Kalaripayattu: Ancient Martial Arts
There are many institutes and organizations in Kerala that are engaged in the preservation and promotion of art form of the regions of Kerala and its surrounding states. One such organization if Cochin Cultural Centre that is involved in the promotion of many art forms like Kathakali, Mohiniattam, Bharatnatyam and Kalaripayattu.
Cochin Cultural Centre is situated on the Sangamam Maniketh Road adjacent to Fort Kochi Bus stand. Every evening the place is alive with performances. The performances are slotted and the entire programme is of a duration of four hours starting from 5 pm till 9 pm. Viewer have an option for enjoying the whole programme or watching selected art forms. In this post I will talk about the ancient martial art form of Kalaripayattu.
Talking about Kalaripayattu, let us first know about Kalaripayattu and its history.
Sage Agastya is believed to be the founder and patron of Kalaripayattu. It has a legend attached to is that is popularly narrated by the people of the region. Sage Agastya was a short height and lean man. He devised Kalaripayattu as a defensive tactic against wild animals. In those times, the population of tigers was large and other wild animals also used to attack human beings. He developed this form to defend and protect from the attack of the animals. Sage Parshuram is also associated with Kalaripayattu. He modified the original form and added it to war tactics. He also popularized the use of arms as a combat art. Parashurama was a master in the art of weaponry and he emphasized more on weapons than striking and grappling.
Kalaripayattu is an old martial art form. This is one of the oldest form that is still popular. The credit of keeping this old tradition alive solely rests on the efforts of the local people. The warrior communities of Kerala like the Nair’s and Chavhan have played an important role in the continuation of this art. These communities used to practice this martial art for honing their warrior skills. It is also a form of combat. Historian Elamkulam Kunjam Pillai dates the development of the present form of Kalaripayattu to the 11th Century extended period of warfare between the Chera and Chola dynasties.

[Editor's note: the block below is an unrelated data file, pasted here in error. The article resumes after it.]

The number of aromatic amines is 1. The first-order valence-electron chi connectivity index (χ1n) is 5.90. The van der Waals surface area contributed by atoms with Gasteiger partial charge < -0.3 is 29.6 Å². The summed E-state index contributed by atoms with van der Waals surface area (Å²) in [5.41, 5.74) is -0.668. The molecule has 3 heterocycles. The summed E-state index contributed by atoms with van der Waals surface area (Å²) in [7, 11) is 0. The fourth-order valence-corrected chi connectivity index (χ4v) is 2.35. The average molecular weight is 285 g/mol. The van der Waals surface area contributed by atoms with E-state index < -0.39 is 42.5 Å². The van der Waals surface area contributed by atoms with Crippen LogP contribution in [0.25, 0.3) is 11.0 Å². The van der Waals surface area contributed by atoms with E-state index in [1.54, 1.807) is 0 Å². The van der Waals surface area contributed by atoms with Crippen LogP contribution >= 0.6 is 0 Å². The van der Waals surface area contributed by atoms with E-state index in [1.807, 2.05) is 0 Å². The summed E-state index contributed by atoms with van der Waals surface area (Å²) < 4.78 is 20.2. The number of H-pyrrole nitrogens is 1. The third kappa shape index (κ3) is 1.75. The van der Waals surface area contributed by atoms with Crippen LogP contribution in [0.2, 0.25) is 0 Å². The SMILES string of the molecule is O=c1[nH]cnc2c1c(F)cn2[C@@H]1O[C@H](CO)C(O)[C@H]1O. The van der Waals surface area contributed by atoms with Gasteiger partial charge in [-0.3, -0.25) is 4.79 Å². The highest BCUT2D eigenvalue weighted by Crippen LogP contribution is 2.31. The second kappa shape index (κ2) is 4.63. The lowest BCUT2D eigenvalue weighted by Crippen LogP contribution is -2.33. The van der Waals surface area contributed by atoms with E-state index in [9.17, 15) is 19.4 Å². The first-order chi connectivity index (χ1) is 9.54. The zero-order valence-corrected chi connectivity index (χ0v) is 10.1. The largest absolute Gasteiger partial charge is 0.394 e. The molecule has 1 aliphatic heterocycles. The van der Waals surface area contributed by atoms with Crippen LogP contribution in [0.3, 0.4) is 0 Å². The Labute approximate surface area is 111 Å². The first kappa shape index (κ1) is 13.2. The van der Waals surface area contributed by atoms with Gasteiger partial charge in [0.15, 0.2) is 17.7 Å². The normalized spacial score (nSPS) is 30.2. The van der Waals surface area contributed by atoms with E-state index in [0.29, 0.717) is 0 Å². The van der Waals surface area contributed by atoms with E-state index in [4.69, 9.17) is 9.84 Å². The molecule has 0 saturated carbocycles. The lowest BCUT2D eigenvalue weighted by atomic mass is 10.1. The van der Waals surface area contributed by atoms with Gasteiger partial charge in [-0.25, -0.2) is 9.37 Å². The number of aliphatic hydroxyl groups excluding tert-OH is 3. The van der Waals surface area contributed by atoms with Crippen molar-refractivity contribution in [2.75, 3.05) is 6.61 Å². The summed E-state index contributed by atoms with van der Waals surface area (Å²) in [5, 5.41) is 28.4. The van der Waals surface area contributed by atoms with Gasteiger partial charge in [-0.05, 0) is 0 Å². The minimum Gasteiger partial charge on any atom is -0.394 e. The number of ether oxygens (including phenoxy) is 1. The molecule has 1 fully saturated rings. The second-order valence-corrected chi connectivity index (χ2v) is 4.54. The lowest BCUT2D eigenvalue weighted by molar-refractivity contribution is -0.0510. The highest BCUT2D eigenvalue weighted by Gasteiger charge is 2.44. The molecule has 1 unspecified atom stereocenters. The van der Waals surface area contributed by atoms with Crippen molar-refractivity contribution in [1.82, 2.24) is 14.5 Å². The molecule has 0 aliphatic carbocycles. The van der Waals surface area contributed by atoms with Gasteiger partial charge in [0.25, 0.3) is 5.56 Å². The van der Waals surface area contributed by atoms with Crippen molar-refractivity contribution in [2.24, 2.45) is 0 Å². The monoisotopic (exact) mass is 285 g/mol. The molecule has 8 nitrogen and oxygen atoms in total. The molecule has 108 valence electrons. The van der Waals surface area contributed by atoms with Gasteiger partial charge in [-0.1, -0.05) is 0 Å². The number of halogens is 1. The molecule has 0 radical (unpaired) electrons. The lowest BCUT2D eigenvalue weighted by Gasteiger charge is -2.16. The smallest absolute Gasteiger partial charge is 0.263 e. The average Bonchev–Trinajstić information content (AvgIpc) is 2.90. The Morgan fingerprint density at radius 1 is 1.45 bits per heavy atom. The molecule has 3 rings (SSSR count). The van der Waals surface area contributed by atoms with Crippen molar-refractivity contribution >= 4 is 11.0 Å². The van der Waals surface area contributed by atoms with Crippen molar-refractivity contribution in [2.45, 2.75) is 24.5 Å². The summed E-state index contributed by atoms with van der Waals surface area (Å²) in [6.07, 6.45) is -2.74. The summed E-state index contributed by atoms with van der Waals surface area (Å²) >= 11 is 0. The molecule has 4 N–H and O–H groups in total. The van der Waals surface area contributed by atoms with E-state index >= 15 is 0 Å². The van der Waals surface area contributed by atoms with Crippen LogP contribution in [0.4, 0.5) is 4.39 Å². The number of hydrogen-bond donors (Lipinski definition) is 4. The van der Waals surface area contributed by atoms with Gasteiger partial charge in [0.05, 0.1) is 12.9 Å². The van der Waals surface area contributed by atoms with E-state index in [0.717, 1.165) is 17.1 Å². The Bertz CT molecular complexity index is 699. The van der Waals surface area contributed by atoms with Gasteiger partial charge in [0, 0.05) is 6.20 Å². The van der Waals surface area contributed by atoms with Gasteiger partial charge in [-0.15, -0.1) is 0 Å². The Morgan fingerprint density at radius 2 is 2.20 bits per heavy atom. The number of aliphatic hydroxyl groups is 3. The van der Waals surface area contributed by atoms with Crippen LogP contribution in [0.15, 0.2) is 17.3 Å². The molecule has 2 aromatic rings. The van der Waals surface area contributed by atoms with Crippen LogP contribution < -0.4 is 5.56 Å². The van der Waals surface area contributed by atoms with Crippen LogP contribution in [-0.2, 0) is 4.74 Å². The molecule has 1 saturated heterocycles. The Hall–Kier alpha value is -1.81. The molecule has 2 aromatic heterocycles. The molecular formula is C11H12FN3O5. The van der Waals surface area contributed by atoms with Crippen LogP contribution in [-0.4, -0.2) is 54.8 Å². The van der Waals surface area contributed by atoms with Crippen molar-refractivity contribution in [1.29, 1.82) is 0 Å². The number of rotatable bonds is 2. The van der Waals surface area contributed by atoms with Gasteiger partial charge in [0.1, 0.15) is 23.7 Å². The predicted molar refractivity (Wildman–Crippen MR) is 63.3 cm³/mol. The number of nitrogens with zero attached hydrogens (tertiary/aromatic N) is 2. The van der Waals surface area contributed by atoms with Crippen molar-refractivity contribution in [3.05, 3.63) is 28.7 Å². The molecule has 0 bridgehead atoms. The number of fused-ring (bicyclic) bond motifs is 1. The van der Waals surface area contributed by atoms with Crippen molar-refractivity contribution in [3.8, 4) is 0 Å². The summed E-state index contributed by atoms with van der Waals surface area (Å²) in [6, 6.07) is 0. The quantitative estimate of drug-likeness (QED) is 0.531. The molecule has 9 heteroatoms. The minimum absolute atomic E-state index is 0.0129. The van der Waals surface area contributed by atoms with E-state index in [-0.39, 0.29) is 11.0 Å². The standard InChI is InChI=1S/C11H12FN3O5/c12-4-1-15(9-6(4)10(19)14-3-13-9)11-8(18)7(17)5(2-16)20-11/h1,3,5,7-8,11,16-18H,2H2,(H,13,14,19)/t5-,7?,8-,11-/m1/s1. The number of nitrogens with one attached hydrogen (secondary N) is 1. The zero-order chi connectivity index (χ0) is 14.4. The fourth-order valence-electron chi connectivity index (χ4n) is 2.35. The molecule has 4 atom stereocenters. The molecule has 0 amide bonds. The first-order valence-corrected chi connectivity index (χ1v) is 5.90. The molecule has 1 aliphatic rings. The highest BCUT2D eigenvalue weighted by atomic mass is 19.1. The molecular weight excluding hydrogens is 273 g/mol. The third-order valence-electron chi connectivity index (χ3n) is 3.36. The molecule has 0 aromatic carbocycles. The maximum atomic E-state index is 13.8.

The word Kalaripayattu is derived from two words: kalari and payattu. Kalari means a battlefield or combat arena while payattu means practice or working hard. Nair and Chavhan communities used to train their children from a very young age. They were admitted to specialized schools where they were trained in Kalaripayattu rigorously. Training at that age, the children were flexible and with time they became quicker, more agile and imbibed the art of Kalaripayattu. Once they were adept in it, they were imparted the training of fighting with arms like sticks and other arms.
Kalaripayattu has three regional variants that are distinguished by their attacking and defensive patterns. These styles are related to the different regions of Southern India
This style is related to the region of Travancore. This form uses the preliminary empty handed techniques only.
This style is popular in Malabar and the emphasis is more on weapons than empty hands in this style.
The Central kalaripayattu is practiced mainly in northern parts of Kerala like Kozhikode, Mallapuram, Palakkad, Thrissur and Ernakulam. It is a mix of the Northern and Southern styles of Kalaripayattu.
The Cochin Cultural Centre showcases all the three styles of Kalaripayattu.
There is a big difference in seeing the styles live than on the television screen. It is amazing to see the tactics followed by the performers. They charge with the speed of lightning and the flexibility of body is immense. Young performers are masters in this form of martial arts. They depict the aglity of a cheetah and strategic thinking of a fox that leaves the opponent in awe.
If you happen to visit Kerala, then Kalaripayattu is a must watch for you.
Till we meet next with a new destination and new stories.
Be happy and keep travelling.
Your friend and companion
Dr. Kaynat Kazi